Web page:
As Earth’s population grows larger and larger, concerns about world hunger continue to rise. Some put world hunger on the same pedestal as global warming and our economic crisis; it is a really big deal. So, how do we fight hunger? The obvious answer would be to make more food.
Wrong. The answer is to be more efficient in transporting the food we currently have. Here’s a statistic that will blow your mind from an article on The Guardian: “According to the United Nations Food and Agriculture Organisation (FAO),a third of the food currently produced never reaches our plates. This equates to 1.3bn tonnes of food waste, a £470bn economic loss and 3.3bn tonnes of CO2 emissions globally every year.” Wait, what? Most of the discussion about food waste always focuses on how much food goes to waste after we buy it, not before. Tons of studies focus on how much food ends up in trash cans when it could be in the mouths of those in starvation. But, this study examines a different perspective. An even more shocking statistic shows that in developing countries this ratio is as high as 40%; nearly half of the food that is produced in these countries during harvesting never makes it into the bodies of the starving people that need it most. What can we do about this? The answer lies in efficient supply chain management.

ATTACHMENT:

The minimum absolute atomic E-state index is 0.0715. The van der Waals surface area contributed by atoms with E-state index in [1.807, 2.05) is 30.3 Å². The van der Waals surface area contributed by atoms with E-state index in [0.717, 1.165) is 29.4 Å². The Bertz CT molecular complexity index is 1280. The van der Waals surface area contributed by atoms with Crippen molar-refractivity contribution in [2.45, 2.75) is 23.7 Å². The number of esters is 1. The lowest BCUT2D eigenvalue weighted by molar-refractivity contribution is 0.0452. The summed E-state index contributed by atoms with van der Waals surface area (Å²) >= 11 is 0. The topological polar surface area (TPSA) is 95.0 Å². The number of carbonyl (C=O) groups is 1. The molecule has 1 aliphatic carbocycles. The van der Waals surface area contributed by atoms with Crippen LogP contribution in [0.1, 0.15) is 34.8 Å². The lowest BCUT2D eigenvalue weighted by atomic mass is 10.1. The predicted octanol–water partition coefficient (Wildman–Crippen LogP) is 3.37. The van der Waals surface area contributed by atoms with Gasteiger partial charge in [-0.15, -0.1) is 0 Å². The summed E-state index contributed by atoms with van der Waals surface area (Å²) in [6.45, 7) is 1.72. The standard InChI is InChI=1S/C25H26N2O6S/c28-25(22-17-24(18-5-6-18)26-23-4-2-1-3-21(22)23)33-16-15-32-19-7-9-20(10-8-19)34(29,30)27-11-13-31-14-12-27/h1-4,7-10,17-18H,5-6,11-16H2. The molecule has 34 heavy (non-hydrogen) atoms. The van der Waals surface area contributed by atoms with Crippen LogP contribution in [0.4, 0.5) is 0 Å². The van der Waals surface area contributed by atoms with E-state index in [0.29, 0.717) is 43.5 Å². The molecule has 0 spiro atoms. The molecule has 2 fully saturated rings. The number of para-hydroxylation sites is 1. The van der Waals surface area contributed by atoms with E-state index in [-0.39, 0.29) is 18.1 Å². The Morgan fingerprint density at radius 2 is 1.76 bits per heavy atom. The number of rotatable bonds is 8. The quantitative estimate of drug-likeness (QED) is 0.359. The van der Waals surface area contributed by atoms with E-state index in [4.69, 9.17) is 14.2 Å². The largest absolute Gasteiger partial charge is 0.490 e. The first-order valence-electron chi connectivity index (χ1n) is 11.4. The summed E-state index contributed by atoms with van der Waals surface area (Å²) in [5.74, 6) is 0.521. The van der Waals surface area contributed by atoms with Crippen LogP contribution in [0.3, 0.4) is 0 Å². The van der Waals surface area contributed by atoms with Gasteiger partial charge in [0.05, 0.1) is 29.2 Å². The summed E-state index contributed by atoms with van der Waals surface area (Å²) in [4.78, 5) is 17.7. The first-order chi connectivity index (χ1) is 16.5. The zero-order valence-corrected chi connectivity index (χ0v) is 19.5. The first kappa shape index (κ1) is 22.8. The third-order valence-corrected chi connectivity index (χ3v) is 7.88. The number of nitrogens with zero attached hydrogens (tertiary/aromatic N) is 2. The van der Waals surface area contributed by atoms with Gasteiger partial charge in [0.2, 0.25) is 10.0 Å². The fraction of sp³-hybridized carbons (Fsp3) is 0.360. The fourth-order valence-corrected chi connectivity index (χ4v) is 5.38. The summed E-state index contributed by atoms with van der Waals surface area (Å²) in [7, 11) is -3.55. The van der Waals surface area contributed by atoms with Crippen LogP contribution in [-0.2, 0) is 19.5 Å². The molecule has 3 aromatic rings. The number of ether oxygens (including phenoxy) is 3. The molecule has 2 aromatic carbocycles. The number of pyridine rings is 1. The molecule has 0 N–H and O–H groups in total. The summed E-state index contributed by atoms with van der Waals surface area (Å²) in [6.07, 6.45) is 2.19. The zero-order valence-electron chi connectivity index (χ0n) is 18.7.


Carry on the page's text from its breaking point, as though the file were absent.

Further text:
Companies like Walmart have been incredibly successful because they have been able to cut costs and maximize responsiveness in their supply chains. Through the creation of radio frequency identification (RFID), Walmart has been able to notify its suppliers, electronically, when a product is running low. In response, the supplier will anticipate this shortcoming and ship more product to the store automatically. How can this be applied to the supply chain for, let’s say, corn? Well, in the U.S., it may be easy. The government and private sector can pitch in to create new technologies and make the system more efficient than it currently is. However, the U.S. is not the majority of the problem. How do poor African countries fix their food shortages? Is it the duty of wealthier nations to step in and assist these lagging regions? And, with enough government problems (or no government at all) here in the U.S., how can we expect to help other nations? There really aren’t answers to these questions, and that is the scary part.
Below is an interesting video with more frightening statistics about how much food we actually waste…